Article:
If the disk repeatedly slips out of position, reinsert it under the upper eyelid. To do this, gently lift and evert the upper eyelid and insert the disk in the conjunctival sac. Then gently pull the lid back into position, and tell the patient to blink several times. Again, the patient may press gently on the closed eyelid to reposition the disk. The more the patient uses the disk, the easier it should be for him to retain it. If he can't retain it, notify the physician.

If the patient will continue therapy with an eye medication disk after discharge, teach him how to insert and remove it himself. To check his mastery of these skills, have him demonstrate insertion and removal for you.

Also, teach the patient about possible adverse reactions. Foreign-body sensation in the eye, mild tearing or redness, increased mucous discharge, eyelid redness, and itchiness can occur with the use of disks. Blurred vision, stinging, swelling, and headaches can occur with pilocarpine, specifically. Mild symptoms are common but should subside within the first 6 weeks of use. Tell the patient to report persistent or severe symptoms to his physician.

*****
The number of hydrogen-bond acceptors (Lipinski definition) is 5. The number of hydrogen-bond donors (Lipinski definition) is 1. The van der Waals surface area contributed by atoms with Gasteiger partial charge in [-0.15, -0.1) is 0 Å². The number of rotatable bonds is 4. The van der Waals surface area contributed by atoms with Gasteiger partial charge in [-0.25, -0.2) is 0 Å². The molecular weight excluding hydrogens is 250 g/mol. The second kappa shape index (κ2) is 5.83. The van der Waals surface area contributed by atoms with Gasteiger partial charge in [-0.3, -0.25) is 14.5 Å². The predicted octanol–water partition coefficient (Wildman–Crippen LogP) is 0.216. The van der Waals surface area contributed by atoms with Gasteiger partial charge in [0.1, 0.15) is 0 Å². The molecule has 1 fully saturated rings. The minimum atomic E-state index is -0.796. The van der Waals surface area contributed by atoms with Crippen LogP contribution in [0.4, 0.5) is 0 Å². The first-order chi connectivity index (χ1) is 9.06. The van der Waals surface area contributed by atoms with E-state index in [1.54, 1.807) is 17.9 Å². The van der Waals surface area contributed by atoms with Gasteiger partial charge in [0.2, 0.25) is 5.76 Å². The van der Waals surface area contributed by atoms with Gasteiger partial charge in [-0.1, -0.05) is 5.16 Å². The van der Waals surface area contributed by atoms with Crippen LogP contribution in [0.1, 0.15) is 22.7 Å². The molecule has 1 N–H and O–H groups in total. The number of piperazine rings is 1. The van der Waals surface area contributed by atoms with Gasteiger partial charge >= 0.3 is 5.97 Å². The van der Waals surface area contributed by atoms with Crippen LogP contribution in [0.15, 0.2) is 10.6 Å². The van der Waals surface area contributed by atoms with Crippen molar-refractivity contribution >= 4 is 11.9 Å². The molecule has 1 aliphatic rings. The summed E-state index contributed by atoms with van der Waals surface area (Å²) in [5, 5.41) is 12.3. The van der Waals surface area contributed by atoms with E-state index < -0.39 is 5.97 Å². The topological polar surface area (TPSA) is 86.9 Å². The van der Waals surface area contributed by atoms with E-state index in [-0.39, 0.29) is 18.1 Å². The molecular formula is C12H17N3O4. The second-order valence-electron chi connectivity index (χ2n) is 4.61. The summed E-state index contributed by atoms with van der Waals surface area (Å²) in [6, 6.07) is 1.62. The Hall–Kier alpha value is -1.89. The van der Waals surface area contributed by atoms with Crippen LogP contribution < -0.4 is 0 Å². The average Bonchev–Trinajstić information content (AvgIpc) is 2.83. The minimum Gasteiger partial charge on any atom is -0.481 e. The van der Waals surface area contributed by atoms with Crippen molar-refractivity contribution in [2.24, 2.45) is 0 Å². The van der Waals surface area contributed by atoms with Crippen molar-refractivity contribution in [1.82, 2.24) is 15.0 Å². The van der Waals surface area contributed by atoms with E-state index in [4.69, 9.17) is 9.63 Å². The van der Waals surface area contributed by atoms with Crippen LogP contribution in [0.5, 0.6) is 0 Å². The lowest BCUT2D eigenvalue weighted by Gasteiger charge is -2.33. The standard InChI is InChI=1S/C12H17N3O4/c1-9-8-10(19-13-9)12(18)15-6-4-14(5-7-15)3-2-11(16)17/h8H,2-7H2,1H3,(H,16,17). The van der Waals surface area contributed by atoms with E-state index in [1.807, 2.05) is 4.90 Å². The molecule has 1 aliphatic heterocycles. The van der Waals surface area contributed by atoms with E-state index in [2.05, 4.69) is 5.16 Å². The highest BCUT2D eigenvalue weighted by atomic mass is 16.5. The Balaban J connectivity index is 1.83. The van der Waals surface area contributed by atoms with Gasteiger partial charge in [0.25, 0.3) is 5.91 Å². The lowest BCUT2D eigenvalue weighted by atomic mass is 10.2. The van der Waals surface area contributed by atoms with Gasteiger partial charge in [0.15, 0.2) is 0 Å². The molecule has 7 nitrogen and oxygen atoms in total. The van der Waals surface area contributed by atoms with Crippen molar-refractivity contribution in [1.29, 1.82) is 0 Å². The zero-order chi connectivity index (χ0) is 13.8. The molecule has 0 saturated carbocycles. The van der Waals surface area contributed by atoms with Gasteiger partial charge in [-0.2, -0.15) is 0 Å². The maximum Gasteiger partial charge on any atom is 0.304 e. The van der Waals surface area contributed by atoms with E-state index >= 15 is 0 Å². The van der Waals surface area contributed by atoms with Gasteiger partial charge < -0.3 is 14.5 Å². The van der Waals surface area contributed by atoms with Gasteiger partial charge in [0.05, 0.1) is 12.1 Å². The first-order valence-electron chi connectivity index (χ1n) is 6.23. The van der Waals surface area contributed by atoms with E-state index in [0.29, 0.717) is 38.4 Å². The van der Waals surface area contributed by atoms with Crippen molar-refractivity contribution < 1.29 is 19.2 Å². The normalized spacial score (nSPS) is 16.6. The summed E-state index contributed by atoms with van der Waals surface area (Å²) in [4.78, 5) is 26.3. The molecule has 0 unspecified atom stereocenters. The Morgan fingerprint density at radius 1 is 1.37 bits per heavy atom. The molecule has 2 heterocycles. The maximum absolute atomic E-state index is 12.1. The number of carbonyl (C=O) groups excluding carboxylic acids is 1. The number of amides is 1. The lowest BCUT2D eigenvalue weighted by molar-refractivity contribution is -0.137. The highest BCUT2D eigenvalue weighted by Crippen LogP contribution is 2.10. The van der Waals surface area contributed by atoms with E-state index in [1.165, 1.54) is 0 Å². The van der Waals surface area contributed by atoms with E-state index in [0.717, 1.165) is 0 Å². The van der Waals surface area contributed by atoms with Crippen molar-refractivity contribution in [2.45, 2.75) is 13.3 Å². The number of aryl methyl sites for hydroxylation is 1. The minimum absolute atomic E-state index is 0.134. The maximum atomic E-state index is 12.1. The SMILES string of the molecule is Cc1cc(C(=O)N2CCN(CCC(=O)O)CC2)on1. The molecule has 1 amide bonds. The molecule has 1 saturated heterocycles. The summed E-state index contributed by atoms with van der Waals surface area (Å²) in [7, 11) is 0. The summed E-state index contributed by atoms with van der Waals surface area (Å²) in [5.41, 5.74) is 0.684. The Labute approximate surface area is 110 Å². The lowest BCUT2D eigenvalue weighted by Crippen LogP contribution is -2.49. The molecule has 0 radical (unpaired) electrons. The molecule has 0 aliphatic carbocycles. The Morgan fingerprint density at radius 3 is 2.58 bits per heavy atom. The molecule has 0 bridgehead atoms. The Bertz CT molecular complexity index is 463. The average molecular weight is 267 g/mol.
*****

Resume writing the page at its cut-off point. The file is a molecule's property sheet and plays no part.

To remove an eye medication disk

You can remove an eye medication disk with one or two fingers. To use one finger, put on gloves and evert the lower eyelid to expose the disk. Then use the forefinger of your other hand to slide the disk onto the lid and out of the patient's eye. To use two fingers, evert the lower lid with one hand to expose the disk. Then pinch the disk with the thumb and forefinger of your other hand and remove it from the eye.

If the disk is located in the upper eyelid, apply long circular strokes to the patient's closed eyelid with your finger until you can see the disk in the corner of the patient's eye. When the disk is visible, you can place your finger directly on the disk and move it to the lower sclera. Then remove it as you would a disk located in the lower lid.

Handheld Oropharyngeal Inhalers

Handheld inhalers include the metered dose inhaler (or nebulizer), the turbo-inhaler, and the nasal inhaler. These devices deliver topical medications to the respiratory tract, producing local and systemic effects. The mucosal lining of the respiratory tract absorbs the inhalant almost immediately. Examples of common inhalants are bronchodilators, used to improve airway patency and facilitate mucous drainage; mucolytics, which attain a high local concentration to liquefy tenacious bronchial secretions; and corticosteroids, used to decrease inflammation.